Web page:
September 2018 – Edition 4


The wellness industry tends to reason in additive rather than subtractive terms: proposing ways to consume more things, rather than fewer. But it would also do well to focus on what we should get rid of.  A prime example is financial wellbeing; more often than not that equates to having a sustainable level of indebtedness or, better still, no debt at all.

We tend to think that worries about money only afflict the unsalaried poor, but it is often the working poor – those on low incomes –  who struggle to decide which bills to pay, and end up borrowing to settle their debt (the worst possible choice).

“Even the ultra-rich can suffer in terms of their mental wellbeing”

At the other end of the spectrum, the more financially wealthy are not immune. People who engage in conspicuous consumption frequently end up borrowing to do so.  Even the ultra-rich can suffer in terms of their mental wellbeing; too much money skews almost all human relationships.

The wellness industry has yet to realise the criticality (and potential) of the financial wellbeing dimension.  So far the sector offers scant provision for the counselling and practical help that are a first step to alleviating the problem of financial wellbeing. The opportunity to seize an untapped market, especially for the prolific business model offering a hybrid of hotel and club culture, is significant.

Thierry Malleret, Managing partner Well Intelligence


It’s not the cost of an ageing population we should worry about, but the cost of an unhealthy ageing population. A Lancet analysis revealed that if rising life expectancy means years in good health then health spending would be expected to grow by just 0.7 % of GDP by 2060. This appears unlikely based on current health projections but it shows where the real issue lies.

An approach to healthcare that focuses mainly on dispensing drugs won’t work. There is an alternative, evidence based medicine also referred to as integrative medicine, combines clinical expertise with patients’ values and preferences.

Yet this method, for several reasons, is rarely the default.  Over-prescription remains prevalent in the UK and drugs are prioritised (almost 50% of adults are currently on at least one drug and 25% on three) over lifestyle changes.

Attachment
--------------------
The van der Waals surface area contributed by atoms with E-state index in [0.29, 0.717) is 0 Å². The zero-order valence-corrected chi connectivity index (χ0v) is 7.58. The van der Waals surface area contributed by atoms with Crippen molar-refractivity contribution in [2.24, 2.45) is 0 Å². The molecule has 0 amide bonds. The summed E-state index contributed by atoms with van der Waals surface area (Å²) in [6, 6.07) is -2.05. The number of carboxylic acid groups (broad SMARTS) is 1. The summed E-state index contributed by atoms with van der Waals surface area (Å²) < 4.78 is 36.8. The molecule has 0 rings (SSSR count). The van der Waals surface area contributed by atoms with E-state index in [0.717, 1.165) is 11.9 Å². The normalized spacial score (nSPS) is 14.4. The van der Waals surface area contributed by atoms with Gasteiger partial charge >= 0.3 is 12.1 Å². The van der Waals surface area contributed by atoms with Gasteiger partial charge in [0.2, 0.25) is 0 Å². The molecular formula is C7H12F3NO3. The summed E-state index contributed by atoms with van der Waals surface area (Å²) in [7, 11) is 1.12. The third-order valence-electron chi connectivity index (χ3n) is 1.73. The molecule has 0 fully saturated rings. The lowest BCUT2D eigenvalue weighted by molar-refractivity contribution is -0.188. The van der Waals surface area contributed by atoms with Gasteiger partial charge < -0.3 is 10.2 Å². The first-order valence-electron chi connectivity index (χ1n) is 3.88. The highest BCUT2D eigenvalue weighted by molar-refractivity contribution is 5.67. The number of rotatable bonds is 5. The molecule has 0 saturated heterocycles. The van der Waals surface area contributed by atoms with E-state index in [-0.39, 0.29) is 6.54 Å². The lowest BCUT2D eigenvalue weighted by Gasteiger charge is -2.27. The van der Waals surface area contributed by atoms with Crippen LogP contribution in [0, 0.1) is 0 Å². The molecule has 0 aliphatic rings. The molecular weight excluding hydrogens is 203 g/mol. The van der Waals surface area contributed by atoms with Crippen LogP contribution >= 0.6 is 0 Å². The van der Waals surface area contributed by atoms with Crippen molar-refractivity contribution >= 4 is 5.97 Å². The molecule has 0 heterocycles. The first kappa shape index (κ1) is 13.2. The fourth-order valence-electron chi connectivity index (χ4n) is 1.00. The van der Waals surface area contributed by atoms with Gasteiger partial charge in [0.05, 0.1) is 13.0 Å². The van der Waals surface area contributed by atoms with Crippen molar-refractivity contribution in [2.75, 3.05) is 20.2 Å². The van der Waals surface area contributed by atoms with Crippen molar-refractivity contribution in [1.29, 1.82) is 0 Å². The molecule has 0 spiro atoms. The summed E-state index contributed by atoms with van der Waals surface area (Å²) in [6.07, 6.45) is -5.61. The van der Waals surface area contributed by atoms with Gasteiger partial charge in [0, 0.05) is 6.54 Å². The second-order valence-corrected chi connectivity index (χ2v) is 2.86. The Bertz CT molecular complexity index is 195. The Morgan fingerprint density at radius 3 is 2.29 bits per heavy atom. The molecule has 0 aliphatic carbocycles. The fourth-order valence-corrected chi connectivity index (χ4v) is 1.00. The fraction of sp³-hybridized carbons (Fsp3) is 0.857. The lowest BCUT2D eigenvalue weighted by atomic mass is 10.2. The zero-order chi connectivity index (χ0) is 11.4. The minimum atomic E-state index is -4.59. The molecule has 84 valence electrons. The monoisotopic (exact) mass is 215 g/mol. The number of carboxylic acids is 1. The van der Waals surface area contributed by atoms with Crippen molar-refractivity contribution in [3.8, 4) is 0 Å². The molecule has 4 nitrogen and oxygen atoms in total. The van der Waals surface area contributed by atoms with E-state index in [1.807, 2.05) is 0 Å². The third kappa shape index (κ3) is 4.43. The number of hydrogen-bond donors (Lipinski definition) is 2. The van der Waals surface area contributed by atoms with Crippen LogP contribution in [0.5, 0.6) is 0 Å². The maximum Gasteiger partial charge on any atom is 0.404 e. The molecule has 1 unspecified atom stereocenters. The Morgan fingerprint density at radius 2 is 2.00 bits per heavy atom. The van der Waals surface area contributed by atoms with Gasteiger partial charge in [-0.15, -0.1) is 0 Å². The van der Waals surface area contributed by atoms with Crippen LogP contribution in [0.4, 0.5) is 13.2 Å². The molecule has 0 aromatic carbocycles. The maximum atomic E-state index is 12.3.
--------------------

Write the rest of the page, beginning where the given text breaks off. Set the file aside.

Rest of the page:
Why? Culture – both professional and patient. GPs are under pressure, and the average citizen expects to be ‘fixed’. Meanwhile those changes, of diet, exercise, sleep, less alcohol for example, can have positive effects within weeks, even days.

What opportunities present themselves in the wellness sector? The ageing population need purposed, bespoke communities. Specialists in the sectors have the requisite knowledge on quality of life, there is a disruptive opportunity to act on this. Improved wellbeing is the answer, not drugs.

Anni Hood, Managing partner Well Intelligence


The Conduit has brought something distinctly new to the world of private members clubs: an ethos and members’ programme focused on social and environmental change, aka, wellbeing for all.

Founding members of The Conduit, in London’s West End, include the likes of Paul Polman, CEO of Unilever, and Sahil Shetty, Secretary General of Amnesty International; the programming suggests something akin to the World Economic Forum or the Summit of Minds. Membership is by invitation only, and is designed to cater for a growing jet-setting global elite who are interested in social causes.

“the momentum going forward is less about sofas and more about workspace”

Private members clubs have been proliferating in major cities, fuelled largely by a desire for exclusivity combined with a relaxed and contemporary lifestyle, plus the growing numbers of freelance workers and the perceived value of networking with the right people.

The competition is vast but there is no shortage of demand. These clubs cater to every member need but the momentum going forward is less about sofas and more about workspace.  Why aren’t hotels stepping more aggressively into this space?

The Conduit shows just one way forward. For the hospitality sector, private members clubs represent a culture shift of provision and require, in some cases, a repurposing of existing models. But the demand for tailored tribal space that is more bespoke than WeWork remains a robust segment for consumer demand.

Anni Hood, Managing partner Well Intelligence
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